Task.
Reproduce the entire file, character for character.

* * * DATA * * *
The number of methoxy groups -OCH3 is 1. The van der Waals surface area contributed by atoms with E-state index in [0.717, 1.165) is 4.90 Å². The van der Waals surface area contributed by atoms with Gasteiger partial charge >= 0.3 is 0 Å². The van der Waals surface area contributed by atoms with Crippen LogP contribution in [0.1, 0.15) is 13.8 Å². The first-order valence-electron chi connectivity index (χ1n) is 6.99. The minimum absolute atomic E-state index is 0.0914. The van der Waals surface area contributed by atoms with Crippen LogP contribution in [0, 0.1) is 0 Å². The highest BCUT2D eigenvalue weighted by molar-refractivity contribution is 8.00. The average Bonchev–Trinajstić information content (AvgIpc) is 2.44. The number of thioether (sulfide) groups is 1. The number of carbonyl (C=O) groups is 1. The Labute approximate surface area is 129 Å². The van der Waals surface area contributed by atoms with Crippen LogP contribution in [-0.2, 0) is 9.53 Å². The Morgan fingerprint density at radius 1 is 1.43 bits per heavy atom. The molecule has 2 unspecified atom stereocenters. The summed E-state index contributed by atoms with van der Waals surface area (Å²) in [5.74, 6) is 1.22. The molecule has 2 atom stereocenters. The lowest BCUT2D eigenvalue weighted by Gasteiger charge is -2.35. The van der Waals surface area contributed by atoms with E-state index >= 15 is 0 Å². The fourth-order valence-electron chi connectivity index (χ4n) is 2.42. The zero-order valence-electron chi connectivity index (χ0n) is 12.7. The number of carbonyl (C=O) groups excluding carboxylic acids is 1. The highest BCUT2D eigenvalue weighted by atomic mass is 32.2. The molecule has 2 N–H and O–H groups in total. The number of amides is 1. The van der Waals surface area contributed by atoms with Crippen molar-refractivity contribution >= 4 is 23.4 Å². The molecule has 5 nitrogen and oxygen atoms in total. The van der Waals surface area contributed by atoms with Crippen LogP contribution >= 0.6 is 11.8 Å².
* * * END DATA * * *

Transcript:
The number of methoxy groups -OCH3 is 1. The van der Waals surface area contributed by atoms with E-state index in [0.717, 1.165) is 4.90 Å². The van der Waals surface area contributed by atoms with Gasteiger partial charge >= 0.3 is 0 Å². The van der Waals surface area contributed by atoms with Crippen LogP contribution in [0.1, 0.15) is 13.8 Å². The first-order valence-electron chi connectivity index (χ1n) is 6.99. The minimum absolute atomic E-state index is 0.0914. The van der Waals surface area contributed by atoms with Crippen LogP contribution in [0, 0.1) is 0 Å². The highest BCUT2D eigenvalue weighted by molar-refractivity contribution is 8.00. The average Bonchev–Trinajstić information content (AvgIpc) is 2.44. The number of thioether (sulfide) groups is 1. The number of carbonyl (C=O) groups is 1. The Labute approximate surface area is 129 Å². The van der Waals surface area contributed by atoms with Crippen LogP contribution in [-0.2, 0) is 9.53 Å². The Morgan fingerprint density at radius 1 is 1.43 bits per heavy atom. The molecule has 2 unspecified atom stereocenters. The summed E-state index contributed by atoms with van der Waals surface area (Å²) in [5.74, 6) is 1.22. The molecule has 2 atom stereocenters. The lowest BCUT2D eigenvalue weighted by Gasteiger charge is -2.35. The van der Waals surface area contributed by atoms with E-state index >= 15 is 0 Å². The fourth-order valence-electron chi connectivity index (χ4n) is 2.42. The zero-order valence-electron chi connectivity index (χ0n) is 12.7. The number of carbonyl (C=O) groups excluding carboxylic acids is 1. The highest BCUT2D eigenvalue weighted by atomic mass is 32.2. The molecule has 2 N–H and O–H groups in total. The number of amides is 1. The van der Waals surface area contributed by atoms with Crippen molar-refractivity contribution >= 4 is 23.4 Å². The molecule has 5 nitrogen and oxygen atoms in total. The van der Waals surface area contributed by atoms with Crippen LogP contribution >= 0.6 is 11.8 Å².